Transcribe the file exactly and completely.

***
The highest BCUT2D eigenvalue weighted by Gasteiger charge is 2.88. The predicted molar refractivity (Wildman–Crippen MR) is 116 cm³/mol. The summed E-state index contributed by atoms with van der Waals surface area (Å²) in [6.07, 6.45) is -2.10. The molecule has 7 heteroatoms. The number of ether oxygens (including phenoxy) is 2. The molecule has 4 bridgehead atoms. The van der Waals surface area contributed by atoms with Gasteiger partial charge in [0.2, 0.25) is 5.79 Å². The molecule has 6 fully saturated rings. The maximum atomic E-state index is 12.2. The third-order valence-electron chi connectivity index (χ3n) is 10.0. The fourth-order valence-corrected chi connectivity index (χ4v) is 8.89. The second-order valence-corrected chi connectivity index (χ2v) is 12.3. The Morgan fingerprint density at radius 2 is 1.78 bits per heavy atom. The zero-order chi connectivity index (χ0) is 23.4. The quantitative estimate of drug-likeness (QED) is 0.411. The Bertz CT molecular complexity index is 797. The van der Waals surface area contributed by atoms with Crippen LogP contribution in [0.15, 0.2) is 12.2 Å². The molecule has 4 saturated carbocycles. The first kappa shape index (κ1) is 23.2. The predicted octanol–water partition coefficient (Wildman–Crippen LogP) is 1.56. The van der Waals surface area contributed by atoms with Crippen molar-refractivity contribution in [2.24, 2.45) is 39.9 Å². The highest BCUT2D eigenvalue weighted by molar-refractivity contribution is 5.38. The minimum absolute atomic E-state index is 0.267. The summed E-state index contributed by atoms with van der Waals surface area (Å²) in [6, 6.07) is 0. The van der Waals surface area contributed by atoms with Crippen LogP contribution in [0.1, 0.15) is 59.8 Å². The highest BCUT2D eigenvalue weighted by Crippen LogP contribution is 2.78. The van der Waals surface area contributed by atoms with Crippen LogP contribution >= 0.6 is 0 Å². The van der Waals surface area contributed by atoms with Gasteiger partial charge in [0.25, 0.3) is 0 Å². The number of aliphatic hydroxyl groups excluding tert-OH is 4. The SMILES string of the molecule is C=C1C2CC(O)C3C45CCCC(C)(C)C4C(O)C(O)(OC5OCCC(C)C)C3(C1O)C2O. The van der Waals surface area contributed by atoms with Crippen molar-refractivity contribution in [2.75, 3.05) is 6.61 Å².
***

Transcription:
The highest BCUT2D eigenvalue weighted by Gasteiger charge is 2.88. The predicted molar refractivity (Wildman–Crippen MR) is 116 cm³/mol. The summed E-state index contributed by atoms with van der Waals surface area (Å²) in [6.07, 6.45) is -2.10. The molecule has 7 heteroatoms. The number of ether oxygens (including phenoxy) is 2. The molecule has 4 bridgehead atoms. The van der Waals surface area contributed by atoms with Gasteiger partial charge in [0.2, 0.25) is 5.79 Å². The molecule has 6 fully saturated rings. The maximum atomic E-state index is 12.2. The third-order valence-electron chi connectivity index (χ3n) is 10.0. The fourth-order valence-corrected chi connectivity index (χ4v) is 8.89. The second-order valence-corrected chi connectivity index (χ2v) is 12.3. The Morgan fingerprint density at radius 2 is 1.78 bits per heavy atom. The zero-order chi connectivity index (χ0) is 23.4. The quantitative estimate of drug-likeness (QED) is 0.411. The Bertz CT molecular complexity index is 797. The van der Waals surface area contributed by atoms with Crippen LogP contribution in [0.15, 0.2) is 12.2 Å². The molecule has 4 saturated carbocycles. The first kappa shape index (κ1) is 23.2. The predicted octanol–water partition coefficient (Wildman–Crippen LogP) is 1.56. The van der Waals surface area contributed by atoms with Crippen molar-refractivity contribution in [2.24, 2.45) is 39.9 Å². The highest BCUT2D eigenvalue weighted by molar-refractivity contribution is 5.38. The minimum absolute atomic E-state index is 0.267. The summed E-state index contributed by atoms with van der Waals surface area (Å²) in [6, 6.07) is 0. The van der Waals surface area contributed by atoms with Crippen LogP contribution in [0.1, 0.15) is 59.8 Å². The highest BCUT2D eigenvalue weighted by Crippen LogP contribution is 2.78. The van der Waals surface area contributed by atoms with Crippen LogP contribution >= 0.6 is 0 Å². The van der Waals surface area contributed by atoms with Gasteiger partial charge in [0.25, 0.3) is 0 Å². The number of aliphatic hydroxyl groups excluding tert-OH is 4. The SMILES string of the molecule is C=C1C2CC(O)C3C45CCCC(C)(C)C4C(O)C(O)(OC5OCCC(C)C)C3(C1O)C2O. The van der Waals surface area contributed by atoms with Crippen molar-refractivity contribution in [2.75, 3.05) is 6.61 Å².